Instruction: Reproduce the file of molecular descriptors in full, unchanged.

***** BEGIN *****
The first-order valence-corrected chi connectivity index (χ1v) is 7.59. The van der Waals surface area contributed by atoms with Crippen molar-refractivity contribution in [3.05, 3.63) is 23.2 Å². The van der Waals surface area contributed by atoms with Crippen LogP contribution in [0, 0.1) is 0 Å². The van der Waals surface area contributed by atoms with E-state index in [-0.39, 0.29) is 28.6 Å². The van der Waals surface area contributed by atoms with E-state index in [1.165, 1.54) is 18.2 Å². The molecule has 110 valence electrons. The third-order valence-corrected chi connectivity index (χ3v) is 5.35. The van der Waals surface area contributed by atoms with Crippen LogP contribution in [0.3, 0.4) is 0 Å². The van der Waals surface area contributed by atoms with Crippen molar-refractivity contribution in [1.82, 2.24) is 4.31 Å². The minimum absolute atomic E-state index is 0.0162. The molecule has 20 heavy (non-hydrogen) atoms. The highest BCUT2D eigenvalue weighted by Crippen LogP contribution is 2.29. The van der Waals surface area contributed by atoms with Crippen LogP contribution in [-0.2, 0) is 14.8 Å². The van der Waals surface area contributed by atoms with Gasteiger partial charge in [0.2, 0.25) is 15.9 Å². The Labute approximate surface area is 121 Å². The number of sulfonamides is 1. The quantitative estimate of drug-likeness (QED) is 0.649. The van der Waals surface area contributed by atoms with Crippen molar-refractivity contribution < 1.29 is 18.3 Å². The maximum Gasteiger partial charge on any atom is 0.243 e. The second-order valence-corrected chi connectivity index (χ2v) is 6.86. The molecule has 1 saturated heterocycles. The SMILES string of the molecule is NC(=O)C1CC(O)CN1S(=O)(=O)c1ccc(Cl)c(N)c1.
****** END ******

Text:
The first-order valence-corrected chi connectivity index (χ1v) is 7.59. The van der Waals surface area contributed by atoms with Crippen molar-refractivity contribution in [3.05, 3.63) is 23.2 Å². The van der Waals surface area contributed by atoms with Crippen LogP contribution in [0, 0.1) is 0 Å². The van der Waals surface area contributed by atoms with E-state index in [-0.39, 0.29) is 28.6 Å². The van der Waals surface area contributed by atoms with E-state index in [1.165, 1.54) is 18.2 Å². The molecule has 110 valence electrons. The third-order valence-corrected chi connectivity index (χ3v) is 5.35. The van der Waals surface area contributed by atoms with Crippen LogP contribution in [0.3, 0.4) is 0 Å². The van der Waals surface area contributed by atoms with Crippen molar-refractivity contribution in [1.82, 2.24) is 4.31 Å². The minimum absolute atomic E-state index is 0.0162. The molecule has 20 heavy (non-hydrogen) atoms. The highest BCUT2D eigenvalue weighted by Crippen LogP contribution is 2.29. The van der Waals surface area contributed by atoms with Crippen LogP contribution in [-0.2, 0) is 14.8 Å². The van der Waals surface area contributed by atoms with Gasteiger partial charge in [0.2, 0.25) is 15.9 Å². The Labute approximate surface area is 121 Å². The number of sulfonamides is 1. The quantitative estimate of drug-likeness (QED) is 0.649. The van der Waals surface area contributed by atoms with Crippen molar-refractivity contribution < 1.29 is 18.3 Å². The maximum Gasteiger partial charge on any atom is 0.243 e. The second-order valence-corrected chi connectivity index (χ2v) is 6.86. The molecule has 1 saturated heterocycles. The SMILES string of the molecule is NC(=O)C1CC(O)CN1S(=O)(=O)c1ccc(Cl)c(N)c1.